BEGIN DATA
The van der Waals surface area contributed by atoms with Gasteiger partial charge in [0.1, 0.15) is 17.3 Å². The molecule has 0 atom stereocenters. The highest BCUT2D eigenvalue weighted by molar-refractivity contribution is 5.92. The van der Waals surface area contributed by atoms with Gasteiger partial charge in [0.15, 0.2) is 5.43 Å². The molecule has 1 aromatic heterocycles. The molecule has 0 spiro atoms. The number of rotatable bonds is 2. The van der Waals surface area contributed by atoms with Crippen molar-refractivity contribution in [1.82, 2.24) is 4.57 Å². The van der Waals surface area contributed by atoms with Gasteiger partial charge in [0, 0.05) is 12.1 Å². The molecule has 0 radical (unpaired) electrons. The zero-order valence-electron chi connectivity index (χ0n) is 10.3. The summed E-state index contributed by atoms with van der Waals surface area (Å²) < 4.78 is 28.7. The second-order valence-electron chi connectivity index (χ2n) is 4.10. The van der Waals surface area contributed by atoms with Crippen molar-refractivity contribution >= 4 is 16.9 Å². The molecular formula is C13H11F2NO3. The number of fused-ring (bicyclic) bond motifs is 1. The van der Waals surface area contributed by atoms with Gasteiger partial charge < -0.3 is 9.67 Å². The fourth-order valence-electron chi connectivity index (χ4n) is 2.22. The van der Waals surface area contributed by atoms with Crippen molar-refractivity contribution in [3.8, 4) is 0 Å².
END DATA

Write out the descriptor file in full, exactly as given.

The van der Waals surface area contributed by atoms with Gasteiger partial charge in [0.1, 0.15) is 17.3 Å². The molecule has 0 atom stereocenters. The highest BCUT2D eigenvalue weighted by molar-refractivity contribution is 5.92. The van der Waals surface area contributed by atoms with Gasteiger partial charge in [0.15, 0.2) is 5.43 Å². The molecule has 1 aromatic heterocycles. The molecule has 0 spiro atoms. The number of rotatable bonds is 2. The van der Waals surface area contributed by atoms with Crippen molar-refractivity contribution in [1.82, 2.24) is 4.57 Å². The van der Waals surface area contributed by atoms with Gasteiger partial charge in [0, 0.05) is 12.1 Å². The molecule has 0 radical (unpaired) electrons. The zero-order valence-electron chi connectivity index (χ0n) is 10.3. The summed E-state index contributed by atoms with van der Waals surface area (Å²) < 4.78 is 28.7. The second-order valence-electron chi connectivity index (χ2n) is 4.10. The van der Waals surface area contributed by atoms with Crippen molar-refractivity contribution >= 4 is 16.9 Å². The molecular formula is C13H11F2NO3. The number of fused-ring (bicyclic) bond motifs is 1. The van der Waals surface area contributed by atoms with Gasteiger partial charge < -0.3 is 9.67 Å². The fourth-order valence-electron chi connectivity index (χ4n) is 2.22. The van der Waals surface area contributed by atoms with Crippen molar-refractivity contribution in [3.8, 4) is 0 Å².